The Fight of Faith

My Dear Fellow Suffering Saint,

I hope you have had some blessings to bring small joys to your days. Perhaps, a ray of sun shone through your window in a way that gave your eyes beautiful colors to see. Or, maybe, you have recently been touched by the warm hand of a loved one, so that the physical and emotional pleasure of this sensation outweighed the harder parts of what you are experiencing. Isn’t it wonderful that we aren’t without blessings in some form? 

I have been reading biographies of Christians with the hope of being encouraged in my own walk in the valley of chronic illness. While this endeavor has been fruitful in many ways, I have found that the comments expressed by some biographers have tempted me to be discouraged. 

The description of the lives of Christians who have suffered extended illnesses usually includes high praise for the many accomplishments they have managed while suffering. It is wonderful that the subjects of these biographies were able to accomplish much for worthy causes. However, where does this focus on earthly accomplishments leave people like you and me? 

I know you are unable to leave your bed; my biggest accomplishment yesterday was to put my own socks on. How do we not become discouraged when the world screams at us to “be more by doing more” – remember the Enjoli woman😏?

We have to remember that the authors of biographies are not the Author of Scripture. While biographies are helpful in some ways, Jesus is “… the way, and the truth, and the life” (John 14:6). Here is where we must focus our eyes (Heb. 12:2). This is where our hearts and minds must dwell (Phil. 4:8-9).

Our goal is to finish our race in this life while fighting the fight of faith (1 Tim. 6:12, 2 Tim. 4:7). John Piper states it very well when he says:

The fight is a fight of faith. It’s not a fight to get out of bed; it’s a fight to rest in God. It’s not a fight to keep all the powers of youth, but to trust in the power of God. The race is run against doubt in God’s goodness and love for us. It’s a fight to stay satisfied in God despite the broken hips and lost sight and failed memory and inexplicable fatigue.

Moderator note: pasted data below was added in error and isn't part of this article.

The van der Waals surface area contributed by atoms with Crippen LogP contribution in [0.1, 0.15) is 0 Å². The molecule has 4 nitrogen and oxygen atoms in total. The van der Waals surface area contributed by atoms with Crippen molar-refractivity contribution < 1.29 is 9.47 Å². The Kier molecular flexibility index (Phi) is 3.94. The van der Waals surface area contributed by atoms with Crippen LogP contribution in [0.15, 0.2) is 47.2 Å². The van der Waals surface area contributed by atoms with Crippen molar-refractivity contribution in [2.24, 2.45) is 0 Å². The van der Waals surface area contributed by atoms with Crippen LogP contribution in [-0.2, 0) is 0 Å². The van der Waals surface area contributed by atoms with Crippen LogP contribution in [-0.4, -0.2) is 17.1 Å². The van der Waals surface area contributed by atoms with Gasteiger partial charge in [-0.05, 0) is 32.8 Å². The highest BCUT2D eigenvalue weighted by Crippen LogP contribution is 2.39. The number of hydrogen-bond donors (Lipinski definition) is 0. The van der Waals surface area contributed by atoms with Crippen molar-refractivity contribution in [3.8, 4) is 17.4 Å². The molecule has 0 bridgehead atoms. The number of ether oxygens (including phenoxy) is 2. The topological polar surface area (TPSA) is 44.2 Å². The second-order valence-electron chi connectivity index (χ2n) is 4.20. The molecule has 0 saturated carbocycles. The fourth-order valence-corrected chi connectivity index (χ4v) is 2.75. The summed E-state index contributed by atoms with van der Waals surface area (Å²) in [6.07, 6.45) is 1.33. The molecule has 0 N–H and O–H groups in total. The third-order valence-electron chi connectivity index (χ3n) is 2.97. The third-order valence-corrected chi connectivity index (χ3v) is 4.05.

So, please be encouraged. The hard work we do preaching to ourselves through all the pain and fatigue and loss is what is pleasing to God whether anyone ever writes our biographies or not. 


8 thoughts on “The Fight of Faith

  1. I hadn’t heard from you in a while…maybe I missed one of your posts. Thank you for sharing an alternative perspective! It’s interesting that you mentioned biographies since I just finished reading Becoming Elisabeth. Elisabeth Elliot didn’t have a chronic illness, but much of her early missionary work seemed “wasted.” She referred to it as “these strange ashes,”–it makes no sense from a human perspective–but through it all she clung to these truths: I belong to God. He is faithful. His words are true. And transformation–the ultimate Springtime–already planted, is coming. May He strengthen your faith and mine.

    Liked by 1 person

    • Chronic illness seems to have a way of changing perspectives on many things. I think, for me, this is some of the good God intends to work from it (Romans 8:28).

      Clinging to truth is the key. Philippians 4:8-9

      The notification system on WordPress doesn’t seem to work very well. Maybe “unfollowing” and then “re-following” would reset something. I wrote several posts in November and others sprinkled here and there. I am unable to predict when I’ll be up to posting to maintain a regular schedule, but when something really moves me, it gets done and on here. Here’s one that was particularly moving for me because it came after much Bible study, contemplation, and prayer. I finally got the “aha” and just had to post it:


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